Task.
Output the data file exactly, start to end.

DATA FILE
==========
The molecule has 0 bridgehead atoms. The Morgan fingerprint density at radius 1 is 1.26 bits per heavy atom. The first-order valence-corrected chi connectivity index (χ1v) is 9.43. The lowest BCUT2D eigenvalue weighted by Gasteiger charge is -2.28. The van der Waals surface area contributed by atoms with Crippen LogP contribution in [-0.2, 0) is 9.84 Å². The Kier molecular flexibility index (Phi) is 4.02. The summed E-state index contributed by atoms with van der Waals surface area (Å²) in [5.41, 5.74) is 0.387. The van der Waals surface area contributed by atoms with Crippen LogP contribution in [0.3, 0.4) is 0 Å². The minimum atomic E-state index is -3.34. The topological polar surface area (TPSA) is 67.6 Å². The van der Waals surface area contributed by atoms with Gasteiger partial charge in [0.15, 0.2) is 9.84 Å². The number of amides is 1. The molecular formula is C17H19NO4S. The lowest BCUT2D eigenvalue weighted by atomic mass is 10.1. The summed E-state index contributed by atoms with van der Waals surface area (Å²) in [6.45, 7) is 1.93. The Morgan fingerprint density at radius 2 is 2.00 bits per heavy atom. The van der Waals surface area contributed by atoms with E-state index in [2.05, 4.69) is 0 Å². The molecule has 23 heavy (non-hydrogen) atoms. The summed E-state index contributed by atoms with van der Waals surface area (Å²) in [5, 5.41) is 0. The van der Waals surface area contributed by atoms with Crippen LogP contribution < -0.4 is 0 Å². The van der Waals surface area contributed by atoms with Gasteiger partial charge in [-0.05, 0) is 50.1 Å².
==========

The molecule has 0 bridgehead atoms. The Morgan fingerprint density at radius 1 is 1.26 bits per heavy atom. The first-order valence-corrected chi connectivity index (χ1v) is 9.43. The lowest BCUT2D eigenvalue weighted by Gasteiger charge is -2.28. The van der Waals surface area contributed by atoms with Crippen LogP contribution in [-0.2, 0) is 9.84 Å². The Kier molecular flexibility index (Phi) is 4.02. The summed E-state index contributed by atoms with van der Waals surface area (Å²) in [5.41, 5.74) is 0.387. The van der Waals surface area contributed by atoms with Crippen LogP contribution in [0.3, 0.4) is 0 Å². The minimum atomic E-state index is -3.34. The topological polar surface area (TPSA) is 67.6 Å². The van der Waals surface area contributed by atoms with Gasteiger partial charge in [0.15, 0.2) is 9.84 Å². The number of amides is 1. The molecular formula is C17H19NO4S. The lowest BCUT2D eigenvalue weighted by atomic mass is 10.1. The summed E-state index contributed by atoms with van der Waals surface area (Å²) in [6.45, 7) is 1.93. The Morgan fingerprint density at radius 2 is 2.00 bits per heavy atom. The van der Waals surface area contributed by atoms with E-state index in [2.05, 4.69) is 0 Å². The molecule has 23 heavy (non-hydrogen) atoms. The summed E-state index contributed by atoms with van der Waals surface area (Å²) in [5, 5.41) is 0. The van der Waals surface area contributed by atoms with Crippen LogP contribution < -0.4 is 0 Å². The van der Waals surface area contributed by atoms with Gasteiger partial charge in [-0.05, 0) is 50.1 Å².